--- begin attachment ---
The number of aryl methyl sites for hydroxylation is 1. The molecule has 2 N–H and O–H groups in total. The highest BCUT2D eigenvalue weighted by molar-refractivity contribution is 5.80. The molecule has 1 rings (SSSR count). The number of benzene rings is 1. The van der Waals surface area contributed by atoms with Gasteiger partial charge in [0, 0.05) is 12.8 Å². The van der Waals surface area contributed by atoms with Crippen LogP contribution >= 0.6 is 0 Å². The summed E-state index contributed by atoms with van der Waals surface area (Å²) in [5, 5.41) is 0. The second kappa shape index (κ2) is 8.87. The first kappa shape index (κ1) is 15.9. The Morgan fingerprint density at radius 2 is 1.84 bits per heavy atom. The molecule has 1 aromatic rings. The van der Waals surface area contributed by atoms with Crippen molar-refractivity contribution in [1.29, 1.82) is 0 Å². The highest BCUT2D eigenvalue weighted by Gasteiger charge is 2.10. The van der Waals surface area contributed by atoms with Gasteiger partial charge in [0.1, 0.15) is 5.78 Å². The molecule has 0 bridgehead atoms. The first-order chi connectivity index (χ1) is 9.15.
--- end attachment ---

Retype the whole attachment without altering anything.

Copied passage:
The number of aryl methyl sites for hydroxylation is 1. The molecule has 2 N–H and O–H groups in total. The highest BCUT2D eigenvalue weighted by molar-refractivity contribution is 5.80. The molecule has 1 rings (SSSR count). The number of benzene rings is 1. The van der Waals surface area contributed by atoms with Gasteiger partial charge in [0, 0.05) is 12.8 Å². The van der Waals surface area contributed by atoms with Crippen LogP contribution >= 0.6 is 0 Å². The summed E-state index contributed by atoms with van der Waals surface area (Å²) in [5, 5.41) is 0. The second kappa shape index (κ2) is 8.87. The first kappa shape index (κ1) is 15.9. The Morgan fingerprint density at radius 2 is 1.84 bits per heavy atom. The molecule has 1 aromatic rings. The van der Waals surface area contributed by atoms with Crippen molar-refractivity contribution in [1.29, 1.82) is 0 Å². The highest BCUT2D eigenvalue weighted by Gasteiger charge is 2.10. The van der Waals surface area contributed by atoms with Gasteiger partial charge in [0.1, 0.15) is 5.78 Å². The molecule has 0 bridgehead atoms. The first-order chi connectivity index (χ1) is 9.15.